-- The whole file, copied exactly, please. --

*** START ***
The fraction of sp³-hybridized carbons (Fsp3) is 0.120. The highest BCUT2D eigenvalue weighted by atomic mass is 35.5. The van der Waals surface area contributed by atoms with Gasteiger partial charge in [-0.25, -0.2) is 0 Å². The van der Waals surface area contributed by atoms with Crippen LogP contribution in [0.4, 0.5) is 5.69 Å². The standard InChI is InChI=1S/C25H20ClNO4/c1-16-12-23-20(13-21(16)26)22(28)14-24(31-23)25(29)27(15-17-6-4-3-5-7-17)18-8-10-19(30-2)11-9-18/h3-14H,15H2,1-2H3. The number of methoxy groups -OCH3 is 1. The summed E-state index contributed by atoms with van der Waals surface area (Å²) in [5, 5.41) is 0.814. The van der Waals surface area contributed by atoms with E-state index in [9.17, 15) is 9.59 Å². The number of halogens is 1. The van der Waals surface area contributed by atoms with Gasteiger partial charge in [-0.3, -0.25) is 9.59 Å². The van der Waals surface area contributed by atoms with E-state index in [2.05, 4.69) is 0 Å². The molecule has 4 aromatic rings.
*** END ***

The fraction of sp³-hybridized carbons (Fsp3) is 0.120. The highest BCUT2D eigenvalue weighted by atomic mass is 35.5. The van der Waals surface area contributed by atoms with Gasteiger partial charge in [-0.25, -0.2) is 0 Å². The van der Waals surface area contributed by atoms with Crippen LogP contribution in [0.4, 0.5) is 5.69 Å². The standard InChI is InChI=1S/C25H20ClNO4/c1-16-12-23-20(13-21(16)26)22(28)14-24(31-23)25(29)27(15-17-6-4-3-5-7-17)18-8-10-19(30-2)11-9-18/h3-14H,15H2,1-2H3. The number of methoxy groups -OCH3 is 1. The summed E-state index contributed by atoms with van der Waals surface area (Å²) in [5, 5.41) is 0.814. The van der Waals surface area contributed by atoms with E-state index in [9.17, 15) is 9.59 Å². The number of halogens is 1. The van der Waals surface area contributed by atoms with Gasteiger partial charge in [-0.3, -0.25) is 9.59 Å². The van der Waals surface area contributed by atoms with E-state index in [2.05, 4.69) is 0 Å². The molecule has 4 aromatic rings.